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Hearing of the Subcommittee on Contracting and Workforce of House Committee on Small Business - Construction Contracting: Barriers for Small Business Contractors

Statement

By:
Date:
Location: Washington, DC

Good morning. I now call this hearing to order.

We are here today to discuss the impediments that small businesses face when competing for federal government construction contracts. The federal sector is an extremely important portion of the construction market, accounting for 40 percent of the value of ongoing overall private and public sector
construction activity in 2010, compared to an average of about 20 percent in the prior decade. However,
in our current economic climate, the construction industry faces extremely low profit margins and an incredibly high unemployment rate -- over 17% just last month, which as high as that is, is the lowest the
unemployment rate has been for this industry in the last two years. Against that backdrop, we have
regulatory requirements of the federal contracting process that are costly, burdensome, and often prohibit
small businesses from successfully competing on contracts, especially construction contracts. This is
unsatisfactory.

We will hear testimony that brings to the forefront issues that small businesses cope with on a daily basis as prime construction contractors and subcontractors on construction projects -- from numerous statutory and regulatory changes to obstacles dictating how construction work will be solicited and awarded. For example, the bundling of construction contract requirements often prevents smaller entities from competing for contracts that only large entities have the resources to perform. However, as a former home builder myself, I know that small construction companies have the resources and expertise to build in their communities for competitive prices.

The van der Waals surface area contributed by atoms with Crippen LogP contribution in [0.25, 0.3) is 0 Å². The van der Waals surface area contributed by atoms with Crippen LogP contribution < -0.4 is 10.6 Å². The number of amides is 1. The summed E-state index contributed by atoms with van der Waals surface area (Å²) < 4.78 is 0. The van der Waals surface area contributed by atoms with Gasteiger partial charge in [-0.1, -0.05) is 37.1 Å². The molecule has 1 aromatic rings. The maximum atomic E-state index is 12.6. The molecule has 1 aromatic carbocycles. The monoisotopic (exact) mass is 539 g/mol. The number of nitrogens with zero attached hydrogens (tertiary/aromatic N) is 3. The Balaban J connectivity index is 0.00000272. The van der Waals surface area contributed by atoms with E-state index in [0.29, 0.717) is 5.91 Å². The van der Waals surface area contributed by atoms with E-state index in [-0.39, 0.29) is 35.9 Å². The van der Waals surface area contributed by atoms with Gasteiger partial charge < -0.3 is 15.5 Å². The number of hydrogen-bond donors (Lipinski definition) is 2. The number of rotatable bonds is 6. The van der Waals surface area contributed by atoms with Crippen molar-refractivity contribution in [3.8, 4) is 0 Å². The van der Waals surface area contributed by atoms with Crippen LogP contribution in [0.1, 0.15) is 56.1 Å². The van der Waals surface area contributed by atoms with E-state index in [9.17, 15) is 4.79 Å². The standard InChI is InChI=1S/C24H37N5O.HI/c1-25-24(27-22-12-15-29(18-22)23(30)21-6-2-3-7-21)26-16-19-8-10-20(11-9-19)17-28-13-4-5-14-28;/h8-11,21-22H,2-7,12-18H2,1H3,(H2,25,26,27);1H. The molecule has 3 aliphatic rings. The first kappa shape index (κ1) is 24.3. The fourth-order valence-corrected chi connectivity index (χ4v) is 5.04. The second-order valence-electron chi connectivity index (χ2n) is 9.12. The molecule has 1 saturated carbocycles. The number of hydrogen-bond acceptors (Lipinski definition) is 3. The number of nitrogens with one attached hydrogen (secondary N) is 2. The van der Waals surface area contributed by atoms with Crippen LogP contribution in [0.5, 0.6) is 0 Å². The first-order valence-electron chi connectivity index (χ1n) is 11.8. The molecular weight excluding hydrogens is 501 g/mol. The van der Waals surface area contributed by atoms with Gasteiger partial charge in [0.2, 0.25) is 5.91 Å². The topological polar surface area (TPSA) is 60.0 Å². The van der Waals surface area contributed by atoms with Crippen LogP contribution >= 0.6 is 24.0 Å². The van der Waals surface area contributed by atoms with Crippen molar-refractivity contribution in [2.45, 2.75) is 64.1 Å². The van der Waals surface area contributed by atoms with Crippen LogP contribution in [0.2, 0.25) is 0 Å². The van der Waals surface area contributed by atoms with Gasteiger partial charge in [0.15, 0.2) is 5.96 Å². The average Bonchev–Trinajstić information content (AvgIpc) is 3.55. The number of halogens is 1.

We will also examine challenges involved with the sealed bidding method of contract awards; the manner in which SBA calculates the prime contractor's credit for subcontracting goals; the prompt payment of prime contractors and subcontractors on construction contracts; the government's retention of contract payment on some construction contracts; and the desirability of a locality preference for construction contracts.

Finally, we will address the effectiveness of SBA's surety bond program and look at the individual surety bond market's role in securing bonds for government contracts.

The testimonies today will help the Subcommittee determine if legislative changes or policy clarifications are needed to further maximize small business participation in construction contracting.

I'd like to thank all of our witnesses for being here today. We look forward to your testimony on construction, surety bonding, programs that assist small business and any contracting barriers that may
preclude and hinder small businesses' ability to compete for federal government construction contracts.
We have two members from the full committee who have asked to join us today. Rep. Richard Hanna from Colorado and Rep. Jamie Herrera Beutler from Washington State both have legislation that pertains to this hearing's topic and would like to join us to hear testimony from our witnesses.

The chair permits Representatives Hanna and Herrera Beutler to join us for today's hearing if Ranking Member Chu concurs. I now yield to Ranking Member Chu for her opening remarks


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